The tracks curls upward with thick cloud obscuring all features until the last minute. Rock faces loom out of the fog so suddenly that I feel as though the landscape is trying to sneak up on me. The cloud bank has to end somewhere though and it’s not long before I break through to the surface again. The track meanders up onto a thin ridge line heading for the Hanging Valley. Clouds plunge down abruptly on either side. The fog may be obscuring some of the views, but it more than makes up for that with the atmosphere that it lends to the mountains. It really does feel like walking in the sky.

The Kepler Track - Fiordland

All along the ridge line

When I make it to the shelter at the Hanging Valley I run into some people coming from the Iris Burn Hut that are complaining about the cloud layer which is apparently ruining all their photographs. You’re walking in the sky people! I know it doesn’t look exactly like the postcard but have you looked around at all? Personally I’m more than happy to trade my vistas for an adventure in the clouds.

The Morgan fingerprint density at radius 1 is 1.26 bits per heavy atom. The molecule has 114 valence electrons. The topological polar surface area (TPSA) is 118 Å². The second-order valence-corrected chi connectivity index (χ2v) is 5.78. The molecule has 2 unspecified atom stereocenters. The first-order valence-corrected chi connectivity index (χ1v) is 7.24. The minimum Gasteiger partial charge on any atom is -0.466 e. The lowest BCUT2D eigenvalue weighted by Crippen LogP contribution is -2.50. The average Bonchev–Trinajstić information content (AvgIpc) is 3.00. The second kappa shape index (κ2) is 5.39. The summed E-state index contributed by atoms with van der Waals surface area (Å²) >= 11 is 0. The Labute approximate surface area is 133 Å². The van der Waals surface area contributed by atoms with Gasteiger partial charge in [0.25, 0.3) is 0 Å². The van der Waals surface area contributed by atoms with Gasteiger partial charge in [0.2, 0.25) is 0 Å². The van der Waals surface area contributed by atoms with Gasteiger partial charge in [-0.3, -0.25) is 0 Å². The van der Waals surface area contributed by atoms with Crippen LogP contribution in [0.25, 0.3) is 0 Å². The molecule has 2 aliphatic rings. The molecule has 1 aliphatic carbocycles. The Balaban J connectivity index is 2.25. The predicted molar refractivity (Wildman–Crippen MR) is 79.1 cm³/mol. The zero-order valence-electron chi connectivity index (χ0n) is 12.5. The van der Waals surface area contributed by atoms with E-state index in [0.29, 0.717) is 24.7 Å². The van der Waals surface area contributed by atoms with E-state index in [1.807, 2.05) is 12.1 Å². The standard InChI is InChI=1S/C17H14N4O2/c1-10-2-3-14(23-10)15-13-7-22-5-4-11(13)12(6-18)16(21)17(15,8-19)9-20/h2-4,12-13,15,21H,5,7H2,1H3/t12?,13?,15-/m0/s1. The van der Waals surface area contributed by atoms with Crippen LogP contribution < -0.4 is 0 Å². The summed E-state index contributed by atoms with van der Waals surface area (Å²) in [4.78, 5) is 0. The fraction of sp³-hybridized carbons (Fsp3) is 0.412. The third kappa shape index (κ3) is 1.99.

The Kepler Track - Fiordland

Hard to beat atmosphere like that

The Kepler Track - Fiordland

Trail in the sky

I’m a little sad to leave the mountaintops behind, but the descent down to Iris Burn is pretty magical as well. The beech forest up here has a wildness to it that is totally different from the shores of Lake Te Anau. The trees are scraggly with dangling bits of moss and the wonderful ferns at their feet have so much character compared to their perfectionist cousins. Tiny rifleman, who are quickly becoming my favourite New Zealand birds, crawl over rough bark and give me small heart attacks with their daring flight shows. When they fly they plunge straight down as if they’ve fallen off their perch and then somehow end up sitting on a branch at the last second.

The Kepler Track - Fiordland

A little rifleman perched in the scraggly beech